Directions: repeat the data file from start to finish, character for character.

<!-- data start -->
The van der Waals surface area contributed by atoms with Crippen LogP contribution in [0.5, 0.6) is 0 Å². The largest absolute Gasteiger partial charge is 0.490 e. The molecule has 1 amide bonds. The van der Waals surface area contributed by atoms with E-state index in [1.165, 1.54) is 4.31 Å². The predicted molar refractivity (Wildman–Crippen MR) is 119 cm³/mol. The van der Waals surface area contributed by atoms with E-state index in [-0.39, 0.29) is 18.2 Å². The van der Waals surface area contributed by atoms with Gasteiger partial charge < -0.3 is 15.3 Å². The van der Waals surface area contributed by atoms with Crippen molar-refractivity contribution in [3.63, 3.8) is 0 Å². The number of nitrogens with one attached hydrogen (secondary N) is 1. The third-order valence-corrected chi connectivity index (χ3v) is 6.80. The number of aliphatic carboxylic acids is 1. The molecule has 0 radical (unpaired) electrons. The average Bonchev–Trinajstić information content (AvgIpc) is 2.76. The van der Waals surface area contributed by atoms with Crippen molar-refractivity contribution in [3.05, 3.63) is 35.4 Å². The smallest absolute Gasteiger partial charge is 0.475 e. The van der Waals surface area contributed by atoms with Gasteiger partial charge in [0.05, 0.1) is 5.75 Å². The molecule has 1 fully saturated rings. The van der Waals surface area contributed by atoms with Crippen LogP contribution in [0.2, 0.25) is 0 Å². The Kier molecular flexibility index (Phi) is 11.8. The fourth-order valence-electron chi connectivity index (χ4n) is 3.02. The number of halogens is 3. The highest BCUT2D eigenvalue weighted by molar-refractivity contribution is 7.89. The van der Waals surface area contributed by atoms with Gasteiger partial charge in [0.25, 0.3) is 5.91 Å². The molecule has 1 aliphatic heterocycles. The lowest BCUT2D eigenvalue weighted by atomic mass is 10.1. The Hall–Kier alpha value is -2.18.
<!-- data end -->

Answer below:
The van der Waals surface area contributed by atoms with Crippen LogP contribution in [0.5, 0.6) is 0 Å². The largest absolute Gasteiger partial charge is 0.490 e. The molecule has 1 amide bonds. The van der Waals surface area contributed by atoms with E-state index in [1.165, 1.54) is 4.31 Å². The predicted molar refractivity (Wildman–Crippen MR) is 119 cm³/mol. The van der Waals surface area contributed by atoms with E-state index in [-0.39, 0.29) is 18.2 Å². The van der Waals surface area contributed by atoms with Gasteiger partial charge < -0.3 is 15.3 Å². The van der Waals surface area contributed by atoms with Crippen molar-refractivity contribution in [3.63, 3.8) is 0 Å². The number of nitrogens with one attached hydrogen (secondary N) is 1. The third-order valence-corrected chi connectivity index (χ3v) is 6.80. The number of aliphatic carboxylic acids is 1. The molecule has 0 radical (unpaired) electrons. The average Bonchev–Trinajstić information content (AvgIpc) is 2.76. The van der Waals surface area contributed by atoms with Crippen molar-refractivity contribution in [3.05, 3.63) is 35.4 Å². The smallest absolute Gasteiger partial charge is 0.475 e. The van der Waals surface area contributed by atoms with Gasteiger partial charge in [0.05, 0.1) is 5.75 Å². The molecule has 1 fully saturated rings. The van der Waals surface area contributed by atoms with Crippen LogP contribution in [0.2, 0.25) is 0 Å². The Kier molecular flexibility index (Phi) is 11.8. The fourth-order valence-electron chi connectivity index (χ4n) is 3.02. The number of halogens is 3. The highest BCUT2D eigenvalue weighted by molar-refractivity contribution is 7.89. The van der Waals surface area contributed by atoms with Gasteiger partial charge in [0.25, 0.3) is 5.91 Å². The molecule has 1 aliphatic heterocycles. The lowest BCUT2D eigenvalue weighted by atomic mass is 10.1. The Hall–Kier alpha value is -2.18.